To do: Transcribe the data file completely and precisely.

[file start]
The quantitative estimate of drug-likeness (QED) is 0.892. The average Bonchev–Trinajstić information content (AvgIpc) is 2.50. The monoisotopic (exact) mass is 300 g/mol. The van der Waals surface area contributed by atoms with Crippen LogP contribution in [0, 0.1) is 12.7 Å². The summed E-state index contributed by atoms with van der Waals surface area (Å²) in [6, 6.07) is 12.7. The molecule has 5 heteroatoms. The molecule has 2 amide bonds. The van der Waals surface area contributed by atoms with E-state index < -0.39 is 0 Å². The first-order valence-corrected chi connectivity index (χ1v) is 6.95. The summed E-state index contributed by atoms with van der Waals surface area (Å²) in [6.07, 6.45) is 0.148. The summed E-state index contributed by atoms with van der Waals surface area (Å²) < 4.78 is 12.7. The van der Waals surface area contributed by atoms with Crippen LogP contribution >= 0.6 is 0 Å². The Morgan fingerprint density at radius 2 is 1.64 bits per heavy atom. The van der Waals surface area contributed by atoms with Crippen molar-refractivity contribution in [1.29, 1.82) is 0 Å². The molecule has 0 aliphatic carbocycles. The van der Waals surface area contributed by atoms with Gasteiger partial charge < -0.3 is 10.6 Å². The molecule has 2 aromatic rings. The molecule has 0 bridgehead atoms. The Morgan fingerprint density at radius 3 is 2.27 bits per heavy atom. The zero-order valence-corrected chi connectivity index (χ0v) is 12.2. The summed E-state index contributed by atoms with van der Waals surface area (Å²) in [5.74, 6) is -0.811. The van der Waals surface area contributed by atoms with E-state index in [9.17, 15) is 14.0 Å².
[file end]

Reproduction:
The quantitative estimate of drug-likeness (QED) is 0.892. The average Bonchev–Trinajstić information content (AvgIpc) is 2.50. The monoisotopic (exact) mass is 300 g/mol. The van der Waals surface area contributed by atoms with Crippen LogP contribution in [0, 0.1) is 12.7 Å². The summed E-state index contributed by atoms with van der Waals surface area (Å²) in [6, 6.07) is 12.7. The molecule has 5 heteroatoms. The molecule has 2 amide bonds. The van der Waals surface area contributed by atoms with E-state index < -0.39 is 0 Å². The first-order valence-corrected chi connectivity index (χ1v) is 6.95. The summed E-state index contributed by atoms with van der Waals surface area (Å²) in [6.07, 6.45) is 0.148. The summed E-state index contributed by atoms with van der Waals surface area (Å²) < 4.78 is 12.7. The van der Waals surface area contributed by atoms with Crippen LogP contribution >= 0.6 is 0 Å². The Morgan fingerprint density at radius 2 is 1.64 bits per heavy atom. The van der Waals surface area contributed by atoms with Crippen molar-refractivity contribution in [1.29, 1.82) is 0 Å². The molecule has 0 aliphatic carbocycles. The van der Waals surface area contributed by atoms with Gasteiger partial charge < -0.3 is 10.6 Å². The molecule has 2 aromatic rings. The molecule has 0 bridgehead atoms. The Morgan fingerprint density at radius 3 is 2.27 bits per heavy atom. The zero-order valence-corrected chi connectivity index (χ0v) is 12.2. The summed E-state index contributed by atoms with van der Waals surface area (Å²) in [5.74, 6) is -0.811. The van der Waals surface area contributed by atoms with E-state index in [9.17, 15) is 14.0 Å².